The net financing requirement (NFR) for the Debt Management Office (DMO) comprises: CGNCR (ex NRAM, B&B and NR) plus any financing for gilt redemptions, planned financing for the reserves, and other adjustments, less the net contribution to financing from NS&I and any other in-year contributions to financing.

7.1 UK Debt Management Office

The NFR for 2017-18 is projected to be £105.6 billion, reflecting:

  • the forecast for the CGNCR (ex NRAM, B&B and NR) of £47.4 billion

  • gilt redemptions of £79.5 billion

  • a planned short-term financing adjustment of -£14.3 billion resulting from unanticipated overfunding in 2016-17

  • financing for the Official Reserves of £6.0 billion

  • a net contribution to financing from NS&I of £13.0 billion

As set out in table A.1, the NFR for 2017-18 will be met by gilt sales of £115.1 billion and a decrease in net Treasury bill issuance of £9.5 billion.

7.2 Gilt issuance by method, type and maturity

Decisions on the skew and split by type of gilt issuance are set annually with reference to the government’s debt management objective, as set out in the ‘Debt management report 2017-18’.

Auctions will remain the government’s primary method of gilt issuance. It is anticipated that £87.5 billion (76%) of total issuance will be issued by auction in 2017-18, and a minimum of £21.0 billion (18%) will be issued by syndication. The government will continue to use gilt tenders to supplement issuance by auction and syndication.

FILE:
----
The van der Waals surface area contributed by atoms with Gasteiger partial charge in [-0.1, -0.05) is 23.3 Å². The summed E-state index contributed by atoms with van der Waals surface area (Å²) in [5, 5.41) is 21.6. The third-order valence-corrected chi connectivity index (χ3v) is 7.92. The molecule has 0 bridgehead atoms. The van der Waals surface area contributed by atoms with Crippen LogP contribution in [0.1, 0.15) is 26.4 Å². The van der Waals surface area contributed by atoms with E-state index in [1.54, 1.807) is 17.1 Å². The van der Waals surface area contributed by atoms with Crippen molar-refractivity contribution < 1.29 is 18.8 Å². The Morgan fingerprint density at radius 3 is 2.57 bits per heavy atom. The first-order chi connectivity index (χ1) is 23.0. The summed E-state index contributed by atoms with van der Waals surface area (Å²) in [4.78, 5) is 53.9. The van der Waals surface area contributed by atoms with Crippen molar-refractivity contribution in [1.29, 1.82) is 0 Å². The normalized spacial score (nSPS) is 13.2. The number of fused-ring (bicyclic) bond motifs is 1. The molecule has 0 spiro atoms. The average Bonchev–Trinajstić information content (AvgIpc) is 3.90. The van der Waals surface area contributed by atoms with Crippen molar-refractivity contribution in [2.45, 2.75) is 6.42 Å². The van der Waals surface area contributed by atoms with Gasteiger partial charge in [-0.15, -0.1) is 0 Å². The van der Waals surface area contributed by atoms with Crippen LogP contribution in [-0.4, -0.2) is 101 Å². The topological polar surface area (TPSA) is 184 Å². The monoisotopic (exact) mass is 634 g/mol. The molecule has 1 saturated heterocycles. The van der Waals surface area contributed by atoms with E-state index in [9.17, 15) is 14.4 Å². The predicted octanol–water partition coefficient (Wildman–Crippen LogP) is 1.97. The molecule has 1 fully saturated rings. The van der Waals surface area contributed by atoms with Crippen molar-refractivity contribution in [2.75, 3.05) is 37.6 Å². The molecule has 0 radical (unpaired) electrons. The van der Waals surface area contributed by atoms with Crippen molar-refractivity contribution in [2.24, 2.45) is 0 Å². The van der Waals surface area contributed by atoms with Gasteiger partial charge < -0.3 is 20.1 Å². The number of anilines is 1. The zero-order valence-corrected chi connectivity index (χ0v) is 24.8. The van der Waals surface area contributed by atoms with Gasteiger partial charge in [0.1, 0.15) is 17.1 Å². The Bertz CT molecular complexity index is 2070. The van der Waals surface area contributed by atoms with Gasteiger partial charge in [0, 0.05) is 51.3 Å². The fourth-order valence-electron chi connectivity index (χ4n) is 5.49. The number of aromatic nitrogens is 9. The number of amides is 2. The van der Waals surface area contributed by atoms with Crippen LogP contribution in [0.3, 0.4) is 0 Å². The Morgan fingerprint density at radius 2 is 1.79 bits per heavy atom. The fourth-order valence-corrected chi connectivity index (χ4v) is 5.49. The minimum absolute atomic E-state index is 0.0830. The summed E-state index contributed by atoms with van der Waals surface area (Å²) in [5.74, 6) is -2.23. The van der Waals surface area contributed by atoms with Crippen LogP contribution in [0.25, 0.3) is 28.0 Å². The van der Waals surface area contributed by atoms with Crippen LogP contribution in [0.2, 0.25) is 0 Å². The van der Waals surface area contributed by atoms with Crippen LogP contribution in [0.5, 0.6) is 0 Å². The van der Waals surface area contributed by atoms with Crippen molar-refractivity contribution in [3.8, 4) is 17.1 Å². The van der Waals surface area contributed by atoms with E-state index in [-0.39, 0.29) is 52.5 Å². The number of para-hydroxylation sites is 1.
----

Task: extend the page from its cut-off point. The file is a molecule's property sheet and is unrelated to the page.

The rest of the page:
Issuance by auction and syndication is planned to be split by maturity and type as follows:

  • £27.4 billion of short conventional gilts (24% of total issuance)

  • £22.2 billion of medium conventional gilts (19% of total issuance)

  • £32.3 billion of long conventional gilts (28% of total issuance)

  • £26.6 billion of index-linked gilts (23% of total issuance)

The financing plans of the DMO include an initially unallocated portion of issuance through which gilts of any maturity or type may be issued, subject to prior notification. This unallocated portion is set at £6.6 billion (6% of total issuance). The unallocated portion is used in such a way as to best respond to evolving market conditions.

7.3 Treasury bills

Treasury bills are forecast to constitute £69.5 billion of the total debt stock at the end of 2016-17. It is currently anticipated that net debt financing from Treasury bills will be -£9.5 billion in 2017-18. Treasury bills are also used for cash management purposes and, consistent with the degree of flexibility now granted to the DMO to use Treasury bills across year-end for cash management, an end-year target stock of Treasury bills is not set. Information on the total stock of Treasury bills is published monthly on the DMO’s website.

7.4 NS&I 

NS&I will have a net financing target of £13.0 billion in 2017-18, within a range of £10.0 billion to £16.0 billion. This target accommodates NS&I’s market-leading Investment Bond which will be open to everyone aged 16 and over, subject to a minimum investment limit of £100 and a maximum investment limit of £3,000. The Investment Bond will support savers affected by low interest rates and will be available for 12 months from April 2017.

7.5 Reserves 

The financing arithmetic provides for £6.0 billion of sterling financing for the Official Reserves in 2017-18. The government is planning on the basis of sterling financing for the Official Reserves at a similar level on average in 2018-19 and 2019-20.